His sentence is generally acknowledged to have been driven by Weinberger’s memorandum, a document that was never disclosed to the public nor to any of Pollard’s security-cleared attorneys from the time that he was sentenced in 1987.
According to U.S. government representations of the memo for nearly three decades, the document was alleged to demonstrate that Pollard was the spy responsible for the greatest harm to U.S. national security up to the time of his sentencing. The government has persisted in this characterization of the document despite a number of other documents which have been brought to public attention and which appear to contradict the government’s claims. The material includes the victim impact statement and a recently declassified 1987 CIA damage assessment of the case. And now, the new declassifications of the Weinberger document itself.
Since his formal sentencing in 1987, the U.S. government has repeatedly cited the secret Weinberger document as its main basis to oppose either parole or presidential pardon for Pollard.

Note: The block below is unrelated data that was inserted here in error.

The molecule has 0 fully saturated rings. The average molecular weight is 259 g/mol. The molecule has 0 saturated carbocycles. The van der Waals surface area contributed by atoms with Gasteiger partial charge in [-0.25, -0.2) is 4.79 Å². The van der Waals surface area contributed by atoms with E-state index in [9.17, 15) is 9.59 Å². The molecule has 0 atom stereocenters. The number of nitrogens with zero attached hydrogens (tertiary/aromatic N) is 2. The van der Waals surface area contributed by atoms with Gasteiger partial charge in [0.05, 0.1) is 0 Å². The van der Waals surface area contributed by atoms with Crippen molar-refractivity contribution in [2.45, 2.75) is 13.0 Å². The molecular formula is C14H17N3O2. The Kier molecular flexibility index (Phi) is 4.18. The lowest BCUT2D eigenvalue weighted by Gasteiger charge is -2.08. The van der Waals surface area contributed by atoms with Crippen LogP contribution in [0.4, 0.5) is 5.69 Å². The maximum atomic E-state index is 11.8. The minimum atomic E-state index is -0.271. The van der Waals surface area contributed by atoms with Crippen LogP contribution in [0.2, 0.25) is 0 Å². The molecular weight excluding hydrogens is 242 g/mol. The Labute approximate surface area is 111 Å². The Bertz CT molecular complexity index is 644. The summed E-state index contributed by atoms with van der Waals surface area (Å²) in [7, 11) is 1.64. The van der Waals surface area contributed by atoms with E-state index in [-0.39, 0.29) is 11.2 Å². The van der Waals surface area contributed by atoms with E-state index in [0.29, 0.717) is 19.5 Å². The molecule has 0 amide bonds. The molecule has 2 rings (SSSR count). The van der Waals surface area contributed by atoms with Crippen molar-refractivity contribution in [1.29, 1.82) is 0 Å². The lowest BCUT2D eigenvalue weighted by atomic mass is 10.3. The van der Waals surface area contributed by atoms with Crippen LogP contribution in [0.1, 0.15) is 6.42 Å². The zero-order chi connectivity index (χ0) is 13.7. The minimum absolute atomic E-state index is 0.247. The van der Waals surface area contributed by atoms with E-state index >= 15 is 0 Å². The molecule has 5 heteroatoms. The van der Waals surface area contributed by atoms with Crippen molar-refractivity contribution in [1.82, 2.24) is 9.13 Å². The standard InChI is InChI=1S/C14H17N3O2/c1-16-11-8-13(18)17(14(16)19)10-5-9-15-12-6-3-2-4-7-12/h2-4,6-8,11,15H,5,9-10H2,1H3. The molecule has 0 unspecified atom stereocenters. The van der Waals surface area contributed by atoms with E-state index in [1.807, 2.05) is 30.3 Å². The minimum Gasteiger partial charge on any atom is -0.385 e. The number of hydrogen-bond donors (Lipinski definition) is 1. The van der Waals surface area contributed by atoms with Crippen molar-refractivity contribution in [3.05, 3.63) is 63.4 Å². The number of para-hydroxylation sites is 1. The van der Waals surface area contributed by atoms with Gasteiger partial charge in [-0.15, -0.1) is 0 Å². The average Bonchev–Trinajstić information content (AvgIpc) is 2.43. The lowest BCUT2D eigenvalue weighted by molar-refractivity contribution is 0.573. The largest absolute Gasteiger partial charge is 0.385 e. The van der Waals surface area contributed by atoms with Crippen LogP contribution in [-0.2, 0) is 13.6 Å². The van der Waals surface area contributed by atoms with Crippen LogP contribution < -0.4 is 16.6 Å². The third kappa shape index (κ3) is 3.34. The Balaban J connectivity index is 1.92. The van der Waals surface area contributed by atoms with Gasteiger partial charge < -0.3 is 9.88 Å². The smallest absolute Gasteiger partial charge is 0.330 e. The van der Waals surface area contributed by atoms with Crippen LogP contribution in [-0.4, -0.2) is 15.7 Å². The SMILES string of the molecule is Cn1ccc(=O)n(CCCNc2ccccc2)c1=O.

Last July, at Pollard’s first parole hearing after 29 years in prison, the government again cited the Weinberger declaration, claiming it contained sufficient evidence to warrant a denial of parole. Neither Pollard’s security-cleared attorneys nor the parole commission itself were allowed to view the document.
At the parole hearing, the government relied upon the document to claim Pollard’s case represented “the greatest compromise of U.S. national security to that date” – a charge which the parole board accepted without viewing the document. Numerous former U.S. officials who viewed the document have since stated categorically that representation is false.